She was fully intending to devote some time making fun of her brother, but Malcolm didn’t take up the banter. It soon became clear that his ideas were heading in a different direction; he left the scattered dominoes were they fell and stared after Simon. “Funny, them playing husband and wife,” he said.

River’s eyes danced nervously between her brother, Inara, and Malcolm. “Not so funny.”

“They look good together. They fit.”

She didn’t know how to respond to that, so she bit her tongue.

“He’s from the Core, right? Your parents are rich?”

“A little. Not a lot. Not like a Companion.”

“But he ain’t awkward around her. Bet he’s met ladies like her before. Bet he makes conversation without getting all accusation-y and judgmental-y and serious, like some stupid fellas do. Just look at them, talking all natural.”

“Why shouldn’t they?”

He finally turned back to River and leaned in close to ask: “They known each other long?”

“You’re jealous!”

“Ain’t…” He sat back in his chair, looking sheepish, but his denial was firm. “No, I got no reason for that.”

“You like her!”

“I told you, I don’t at all. I’m just thinking out loud. Maybe I’m feeling bad for how it went when I talked to her. I guess I wouldn’t mind being able to clear things up proper. I can’t stand thinking that she’s mad at me, that I hurt her feelings—”

“Cause you like her!”

He glared at River. “I don’t. Not like that.”

She looked closer, trying yet again to read him. He never had been easy to figure out, not even after his mind became very nearly a clean slate, but River was making progress. She'd been focused on him for this entire journey, shutting out all other distractions, and she was learning his patterns. Now she saw something new, something that pleased her.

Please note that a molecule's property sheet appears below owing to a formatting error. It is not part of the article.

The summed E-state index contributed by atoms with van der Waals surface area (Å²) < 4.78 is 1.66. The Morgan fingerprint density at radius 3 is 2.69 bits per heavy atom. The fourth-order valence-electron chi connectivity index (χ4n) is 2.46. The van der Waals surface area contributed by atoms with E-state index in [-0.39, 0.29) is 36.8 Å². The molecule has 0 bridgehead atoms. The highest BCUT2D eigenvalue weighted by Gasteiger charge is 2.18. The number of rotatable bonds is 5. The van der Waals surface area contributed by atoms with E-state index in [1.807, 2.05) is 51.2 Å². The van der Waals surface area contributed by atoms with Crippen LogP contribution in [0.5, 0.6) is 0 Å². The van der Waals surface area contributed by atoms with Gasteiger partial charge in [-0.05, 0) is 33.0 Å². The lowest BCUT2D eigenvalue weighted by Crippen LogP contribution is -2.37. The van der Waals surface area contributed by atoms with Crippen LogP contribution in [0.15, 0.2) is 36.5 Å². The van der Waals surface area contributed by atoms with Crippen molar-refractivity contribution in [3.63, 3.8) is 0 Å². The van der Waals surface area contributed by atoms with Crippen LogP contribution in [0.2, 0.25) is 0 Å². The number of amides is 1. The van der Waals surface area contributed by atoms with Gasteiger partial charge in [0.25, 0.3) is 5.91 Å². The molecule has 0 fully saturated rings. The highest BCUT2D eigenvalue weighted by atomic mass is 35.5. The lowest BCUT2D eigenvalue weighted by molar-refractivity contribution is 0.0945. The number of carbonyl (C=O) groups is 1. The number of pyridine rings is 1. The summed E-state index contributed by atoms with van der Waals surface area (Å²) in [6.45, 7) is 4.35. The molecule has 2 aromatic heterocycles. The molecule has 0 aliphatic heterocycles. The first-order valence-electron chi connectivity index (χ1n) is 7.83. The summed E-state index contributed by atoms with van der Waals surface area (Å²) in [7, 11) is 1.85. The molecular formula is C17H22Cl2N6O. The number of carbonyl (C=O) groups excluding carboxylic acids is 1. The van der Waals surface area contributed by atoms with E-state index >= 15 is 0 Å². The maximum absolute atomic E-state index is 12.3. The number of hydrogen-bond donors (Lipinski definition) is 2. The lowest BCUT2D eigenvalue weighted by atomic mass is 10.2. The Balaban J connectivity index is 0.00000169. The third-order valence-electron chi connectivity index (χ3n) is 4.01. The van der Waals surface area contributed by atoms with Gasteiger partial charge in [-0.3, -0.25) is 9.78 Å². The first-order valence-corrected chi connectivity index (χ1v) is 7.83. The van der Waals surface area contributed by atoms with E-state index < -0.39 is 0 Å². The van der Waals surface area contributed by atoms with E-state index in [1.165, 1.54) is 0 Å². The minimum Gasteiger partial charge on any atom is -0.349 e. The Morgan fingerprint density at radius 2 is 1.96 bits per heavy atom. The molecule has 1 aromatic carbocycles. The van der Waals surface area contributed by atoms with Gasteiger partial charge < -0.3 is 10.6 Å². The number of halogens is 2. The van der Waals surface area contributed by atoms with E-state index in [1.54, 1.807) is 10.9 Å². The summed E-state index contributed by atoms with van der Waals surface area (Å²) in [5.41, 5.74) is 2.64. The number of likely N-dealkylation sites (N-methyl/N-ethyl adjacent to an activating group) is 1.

“You don’t want to, do you?” she asked.

He turned away and sighed. Not a thoughtful sigh, but an I-don’t-want-to-talk-about-this sigh.

River answered her own question. “No, I think you don’t want to like her. You never wanted to.” She glanced toward the cafeteria, saw that Inara and Simon had their backs turned, their attention on their own conversation. It was a perfect chance to make an escape. She held out a hand to Malcolm. “I can help. Come on.”

“What? Where?”

“Just come on!”

She glanced at their guardians again, then grabbed Malcolm’s hand and pulled him away. She had one chance at this; she had to do it right. She hurried him toward the stairway leading to the level above, jogged up a half dozen steps and around the curve to where they wouldn’t be seen, then stopped suddenly and turned back to face him.

She was a step up, almost at eye level with him. He had to know what she was planning, had to be aware of the possibility as she leaned closer to him, and yet he didn’t pull away. There was confusion on his face, but not unwillingness.

Before she could second guess herself she grabbed the front of his shirt, went up on her toes, and pressed her lips to his.

* * *

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Saturday, January 9, 2010 12:49 PM


OK, I still stand by everything I posted on a Mal/River thread. As in: ew! The plot just... went here.

Yes, I'll post the next one soon. Can't leave this one hanging for long!

Saturday, January 9, 2010 1:57 PM


Oh River. There's really only one way planting a surprise wet one on Mal can go.

At least she's on the upstep, because otherwise the startled whoa-what-push would probably end even worse.

Saturday, January 9, 2010 4:58 PM


Loved the characterizations you've given. Mal as the basically well adjusted teenager with a level head and a good attitude before his adult world fell apart . River finally showing normal adolescent behavior after all she's been through. Her petty jealousy was classic. Nobody ever said that superior intelligence breeds superior emotional maturity. Loved the insight shown by Inara on her reality. Was Jayne's new gun the one he picked up in "Easy Tickets" for a reason? Glad to see Jayne finally has his mind on the job. This is going to be fun!